John Howard, the same man who privatised Telstra against the wishes of 70 per cent of Australians and even more strenuous opposition from rural Australia, and who sold out the interests of beef and pork producers in signing the Australia US Free Trade Agreement in 2005 has emerged, in the past week, as the unlikely saviour of Queensland democracy.
What fair democratic-minded person could possibly have objected to the following words coming from the mouth of our Prime Minister on Tuesday, August 7?
"I challenge the Premier of Queensland, let the people speak on your amalgamations proposal," he said.
"Let the people of Queensland decide and let this be a reminder that if you remove the check and balance of this system, if you have Labor governments at every level, this sort of behaviour will become the norm.
"Within the limits of the constitution, we will do what we can to force the Queensland Government to consult the people of Queensland, to force the Queensland Government if necessary, to shame the Queensland Government into actually consulting the people of Queensland."
John Howard since backed up these words by offering to fund, through the Australian Electoral Commission, putting the question of amalgamations to the affected residents of Queensland through referenda to be held concurrently with the forthcoming Federal elections.
This offer, along with attempts already underway by Queensland Councils to consult with their communities, has drawn over-the-top responses from Queensland Premier Peter Beattie and the Local Government Minister Andrew Fraser. At the last minute, when the legislation was being rushed through Queensland parliament in the early hours of Friday, August 10, amendments were added to the legislation that would allow the Queensland Government to instantly dismiss any Council that attempted to conduct any referendum or which requested the AEC to conduct a referendum.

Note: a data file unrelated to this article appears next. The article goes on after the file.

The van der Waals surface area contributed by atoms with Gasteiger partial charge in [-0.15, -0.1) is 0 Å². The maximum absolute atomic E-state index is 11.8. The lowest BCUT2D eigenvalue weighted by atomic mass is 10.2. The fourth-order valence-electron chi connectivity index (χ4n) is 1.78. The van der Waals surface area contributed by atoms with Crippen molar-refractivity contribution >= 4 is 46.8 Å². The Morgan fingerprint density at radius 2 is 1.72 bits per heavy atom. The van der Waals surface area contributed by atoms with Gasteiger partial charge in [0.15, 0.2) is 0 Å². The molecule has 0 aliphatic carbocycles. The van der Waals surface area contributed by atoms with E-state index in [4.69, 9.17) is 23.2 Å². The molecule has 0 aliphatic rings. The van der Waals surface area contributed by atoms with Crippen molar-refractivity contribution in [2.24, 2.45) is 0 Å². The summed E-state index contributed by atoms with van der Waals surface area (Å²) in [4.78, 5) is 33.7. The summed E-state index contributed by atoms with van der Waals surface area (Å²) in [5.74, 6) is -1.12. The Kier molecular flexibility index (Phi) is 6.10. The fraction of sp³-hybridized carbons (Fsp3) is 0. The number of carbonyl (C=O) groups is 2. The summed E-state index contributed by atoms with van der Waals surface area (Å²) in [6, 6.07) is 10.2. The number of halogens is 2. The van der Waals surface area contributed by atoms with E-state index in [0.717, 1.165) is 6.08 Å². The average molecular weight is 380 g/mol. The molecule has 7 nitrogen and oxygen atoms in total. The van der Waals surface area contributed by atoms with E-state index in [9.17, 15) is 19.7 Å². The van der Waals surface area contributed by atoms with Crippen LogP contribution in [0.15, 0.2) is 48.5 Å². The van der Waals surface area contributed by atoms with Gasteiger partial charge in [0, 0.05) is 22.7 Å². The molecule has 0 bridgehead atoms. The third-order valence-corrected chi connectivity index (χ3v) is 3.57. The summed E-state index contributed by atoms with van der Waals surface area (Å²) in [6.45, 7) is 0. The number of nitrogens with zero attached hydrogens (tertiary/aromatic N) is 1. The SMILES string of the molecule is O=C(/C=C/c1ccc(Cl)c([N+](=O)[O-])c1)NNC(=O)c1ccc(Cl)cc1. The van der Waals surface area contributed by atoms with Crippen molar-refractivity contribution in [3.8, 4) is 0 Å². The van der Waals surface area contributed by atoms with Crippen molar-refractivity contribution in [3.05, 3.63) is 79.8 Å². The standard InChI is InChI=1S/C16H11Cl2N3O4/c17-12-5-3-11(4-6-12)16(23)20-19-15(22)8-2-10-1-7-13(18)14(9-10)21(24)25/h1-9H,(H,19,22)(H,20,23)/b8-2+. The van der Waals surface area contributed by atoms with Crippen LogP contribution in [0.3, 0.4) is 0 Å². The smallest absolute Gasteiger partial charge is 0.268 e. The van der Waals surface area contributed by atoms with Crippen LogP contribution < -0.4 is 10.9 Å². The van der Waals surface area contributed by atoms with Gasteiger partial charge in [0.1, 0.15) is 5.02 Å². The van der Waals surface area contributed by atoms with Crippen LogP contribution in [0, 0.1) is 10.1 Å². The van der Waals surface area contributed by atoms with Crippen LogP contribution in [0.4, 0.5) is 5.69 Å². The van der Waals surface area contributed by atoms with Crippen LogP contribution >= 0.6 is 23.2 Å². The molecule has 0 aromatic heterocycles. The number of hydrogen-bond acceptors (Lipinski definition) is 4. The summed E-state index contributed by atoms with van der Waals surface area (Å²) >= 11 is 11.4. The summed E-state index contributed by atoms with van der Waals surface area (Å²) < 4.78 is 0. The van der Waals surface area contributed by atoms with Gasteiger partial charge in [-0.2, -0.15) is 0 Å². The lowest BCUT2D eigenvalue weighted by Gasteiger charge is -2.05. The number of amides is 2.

The Courier-Mail of August 11 reported that Andrew Fraser had threatened to dismiss councils even for counting or collating votes returned in response to ballot forms already sent out.
The Mayors of Warroo, Boonah and Nebo shires defied Fraser and counted their returned ballots, nonetheless.
John Howard subsequently, on August 16, enacted legislation, with the support of the Federal Labor Party, to over-ride the Queensland laws in order to allow Councils to conduct referenda. By Sunday, both Beattie and Fraser had changed their tunes. In an interview with Barry Cassidy on ABC Televison's Insiders, Beattie said, " ... if people want to have a protest and the Prime Minister wants to pay for that protest vote, then that's fine by us, we're not going to fine councils". However, Beattie neglected to reflect upon the trouble that his behaviour over the previous ten days had put the Federal Parliament to.
Mr Beattie also made it clear that he had no intention of abiding by the wishes of residents in any council were the outcome to indicate opposition to amalgamation. His justification was an AC Nielsen poll of all of 1,000 Queenslanders, which he claimed showed that 73 per cent said "that we need stronger councils to deal with our growth". Why it follows, even if these figures are to be accepted as the true feelings of all Queenslanders in regard to the question of amalgamations, that those in areas, where opposition to amalgamations was strong, should accept that verdict, was not explained.
Many Queenslanders, who now are now rushing into John Howard's arms, need to ponder whether Howard is sincere in his apparent indignation against the Beattie Government's dictatorial conduct, or whether they may only be being used by John Howard, and Peter Beattie, also, as pawns to suit their respective cynical purposes.
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